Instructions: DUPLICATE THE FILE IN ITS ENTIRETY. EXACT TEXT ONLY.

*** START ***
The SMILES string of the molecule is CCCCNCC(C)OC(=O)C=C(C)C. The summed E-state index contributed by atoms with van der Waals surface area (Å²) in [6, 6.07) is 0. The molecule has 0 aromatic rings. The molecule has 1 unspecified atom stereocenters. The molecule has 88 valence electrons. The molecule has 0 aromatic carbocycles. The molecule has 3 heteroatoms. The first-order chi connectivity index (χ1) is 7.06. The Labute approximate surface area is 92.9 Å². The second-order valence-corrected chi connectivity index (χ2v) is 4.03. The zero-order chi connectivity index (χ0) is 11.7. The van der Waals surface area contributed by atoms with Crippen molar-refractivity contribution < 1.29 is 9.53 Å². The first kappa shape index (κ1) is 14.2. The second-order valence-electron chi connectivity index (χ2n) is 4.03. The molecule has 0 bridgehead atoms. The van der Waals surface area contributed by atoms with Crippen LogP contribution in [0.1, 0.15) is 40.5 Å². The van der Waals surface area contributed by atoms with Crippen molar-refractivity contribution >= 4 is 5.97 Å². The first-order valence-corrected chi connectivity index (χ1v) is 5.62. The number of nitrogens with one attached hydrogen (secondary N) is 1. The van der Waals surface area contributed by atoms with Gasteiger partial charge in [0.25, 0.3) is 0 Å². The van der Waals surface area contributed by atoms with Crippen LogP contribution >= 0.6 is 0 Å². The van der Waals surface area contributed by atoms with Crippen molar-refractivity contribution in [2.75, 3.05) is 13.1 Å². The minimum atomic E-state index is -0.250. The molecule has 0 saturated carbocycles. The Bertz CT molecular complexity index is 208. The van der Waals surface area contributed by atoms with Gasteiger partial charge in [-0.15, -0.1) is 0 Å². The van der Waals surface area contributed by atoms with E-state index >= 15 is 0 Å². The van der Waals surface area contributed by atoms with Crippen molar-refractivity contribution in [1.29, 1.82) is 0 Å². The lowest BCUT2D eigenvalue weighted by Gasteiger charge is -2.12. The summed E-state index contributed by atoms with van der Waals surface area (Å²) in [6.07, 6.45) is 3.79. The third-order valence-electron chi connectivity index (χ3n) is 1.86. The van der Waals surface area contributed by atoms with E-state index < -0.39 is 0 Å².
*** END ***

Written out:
The SMILES string of the molecule is CCCCNCC(C)OC(=O)C=C(C)C. The summed E-state index contributed by atoms with van der Waals surface area (Å²) in [6, 6.07) is 0. The molecule has 0 aromatic rings. The molecule has 1 unspecified atom stereocenters. The molecule has 88 valence electrons. The molecule has 0 aromatic carbocycles. The molecule has 3 heteroatoms. The first-order chi connectivity index (χ1) is 7.06. The Labute approximate surface area is 92.9 Å². The second-order valence-corrected chi connectivity index (χ2v) is 4.03. The zero-order chi connectivity index (χ0) is 11.7. The van der Waals surface area contributed by atoms with Crippen molar-refractivity contribution < 1.29 is 9.53 Å². The first kappa shape index (κ1) is 14.2. The second-order valence-electron chi connectivity index (χ2n) is 4.03. The molecule has 0 bridgehead atoms. The van der Waals surface area contributed by atoms with Crippen LogP contribution in [0.1, 0.15) is 40.5 Å². The van der Waals surface area contributed by atoms with Crippen molar-refractivity contribution >= 4 is 5.97 Å². The first-order valence-corrected chi connectivity index (χ1v) is 5.62. The number of nitrogens with one attached hydrogen (secondary N) is 1. The van der Waals surface area contributed by atoms with Gasteiger partial charge in [0.25, 0.3) is 0 Å². The van der Waals surface area contributed by atoms with Crippen LogP contribution >= 0.6 is 0 Å². The van der Waals surface area contributed by atoms with Crippen molar-refractivity contribution in [2.75, 3.05) is 13.1 Å². The minimum atomic E-state index is -0.250. The molecule has 0 saturated carbocycles. The Bertz CT molecular complexity index is 208. The van der Waals surface area contributed by atoms with Gasteiger partial charge in [-0.15, -0.1) is 0 Å². The van der Waals surface area contributed by atoms with E-state index >= 15 is 0 Å². The van der Waals surface area contributed by atoms with Crippen molar-refractivity contribution in [1.29, 1.82) is 0 Å². The lowest BCUT2D eigenvalue weighted by Gasteiger charge is -2.12. The summed E-state index contributed by atoms with van der Waals surface area (Å²) in [6.07, 6.45) is 3.79. The third-order valence-electron chi connectivity index (χ3n) is 1.86. The van der Waals surface area contributed by atoms with E-state index < -0.39 is 0 Å².